So, What Does Organic Actually Mean?

Let me say up front, this is a tricky one. In order to get to the heart of this organic question, let’s take a look at the United States Department of Agriculture’s (USDA) rules and regulations and their definitions around organic foods.

First off, the USDA uses the term organic to indicate that a food was produced through approved methods. “These methods integrate cultural, biological, and mechanical practices that foster cycling of resources, promote ecological balance, and conserve biodiversity. Synthetic fertilizers, sewage sludge, irradiation, and genetic engineering may not be used” (ams.usda.gov).

The USDA goes on to explain that in order for a product to be labeled with the official seal, it must first have been scrutinized by the USDA through compliance, certification, and enforcement of regulations put forth by the USDA. After a product passes the USDA oversight, it may be labeled organic. This label then technically means that the product is at least 95% organic. Meaning, at most, 5% may not be. In addition, products with multiple ingredients with the official organic seal may refer to only some, not all ingredients being organic. For example, a chicken soup may be labeled organic but that does not mean that all ingredients were held to the USDA standard. Don’t worry, I am also confused and suspicious at this point.

Let’s move on to the other labels that we often see that fit under the organic umbrella. When it comes to livestock products, labels often sound similar but differ in regulation and definition. Such as:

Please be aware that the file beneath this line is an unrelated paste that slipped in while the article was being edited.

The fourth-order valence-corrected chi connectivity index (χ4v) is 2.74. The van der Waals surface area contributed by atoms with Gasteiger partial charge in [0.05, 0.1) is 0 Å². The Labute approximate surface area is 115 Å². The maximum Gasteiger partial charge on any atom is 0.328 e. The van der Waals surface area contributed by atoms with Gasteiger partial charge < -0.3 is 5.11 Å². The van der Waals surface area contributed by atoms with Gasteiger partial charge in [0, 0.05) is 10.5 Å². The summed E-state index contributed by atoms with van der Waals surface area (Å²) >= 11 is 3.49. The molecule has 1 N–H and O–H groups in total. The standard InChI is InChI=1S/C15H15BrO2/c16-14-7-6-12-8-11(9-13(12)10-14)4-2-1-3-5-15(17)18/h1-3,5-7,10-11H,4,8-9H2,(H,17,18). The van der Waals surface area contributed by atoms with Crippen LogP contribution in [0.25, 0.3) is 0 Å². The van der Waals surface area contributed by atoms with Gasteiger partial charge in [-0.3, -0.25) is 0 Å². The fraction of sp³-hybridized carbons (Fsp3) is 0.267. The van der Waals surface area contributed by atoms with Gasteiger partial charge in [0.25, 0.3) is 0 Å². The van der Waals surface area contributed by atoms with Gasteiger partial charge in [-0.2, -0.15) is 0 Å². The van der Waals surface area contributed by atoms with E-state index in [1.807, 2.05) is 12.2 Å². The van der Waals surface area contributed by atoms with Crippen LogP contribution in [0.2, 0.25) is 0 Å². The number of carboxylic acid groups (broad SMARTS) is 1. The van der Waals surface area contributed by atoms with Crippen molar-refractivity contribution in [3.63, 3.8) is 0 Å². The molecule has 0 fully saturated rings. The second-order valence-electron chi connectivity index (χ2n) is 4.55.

Free-range: We may see this regulated USDA label on things like eggs or meat. It indicates that the animals were provided shelter with unlimited access to food, fresh water, and outdoors during their production cycle. The outdoor access may or may not be contained.

Cage-free: This label means that the animals were able to roam freely within the designated enclosed area with unlimited access to food and fresh water during production cycle.

Natural: This means that the food was minimally processed and contains no artificial ingredients. It does not take farm practices into consideration. In addition, the USDA only regulates this label if it contains meat, poultry, or eggs, there are no standards for other natural food products.

Grass-fed: The USDA regulates that the animals receive the majority of their nutrients from grass. That is it. It does not consider the farming practices and does not limit the use of antibiotics, hormones, or pesticides.

Pasture-raised: There is no USDA labeling policy for this as there are too many variables in this system.

Humane: Again, there is no USDA regulation for this label. This label claims that animals were treated humanely during the production cycle, but it is difficult to verify.

 

Once again, I am confused and suspicious. I understand that this information is from a government funded program and as such, the definitions are careful in choosing the language used. However, how are we supposed to navigate through this organic maze if all of these definitions seem to come with their own caveats? Well, I am not sure what the answer is, but I do know that educating ourselves is the first step.

Moving forward, here is my take away. I will think of organic foods in terms of the farming practices used to produce the food. I think it important to make this distinction because there is a large debate over organic foods having higher nutritional value than conventional foods. A study done by The Annuls of Internal Medicine found no significant vitamin or mineral advantage with organic food. So, is organic food more nutritious? Probably not. Is organic food good for us? Probably. Even though we may not gain more nutrients from organic food, the farming practices are still good for the environment (e.g., no pesticides or chemical additives) and they are good for our bodies (e.g., no hormones or antibiotics). My advice is to understand the labels on your food and discern how your values align with those labels. Let us all become informed consumers!

 

By: Kathryn Chambers

Counseling Intern

Olive Branch Counseling Associates, Inc

 

 

 

 

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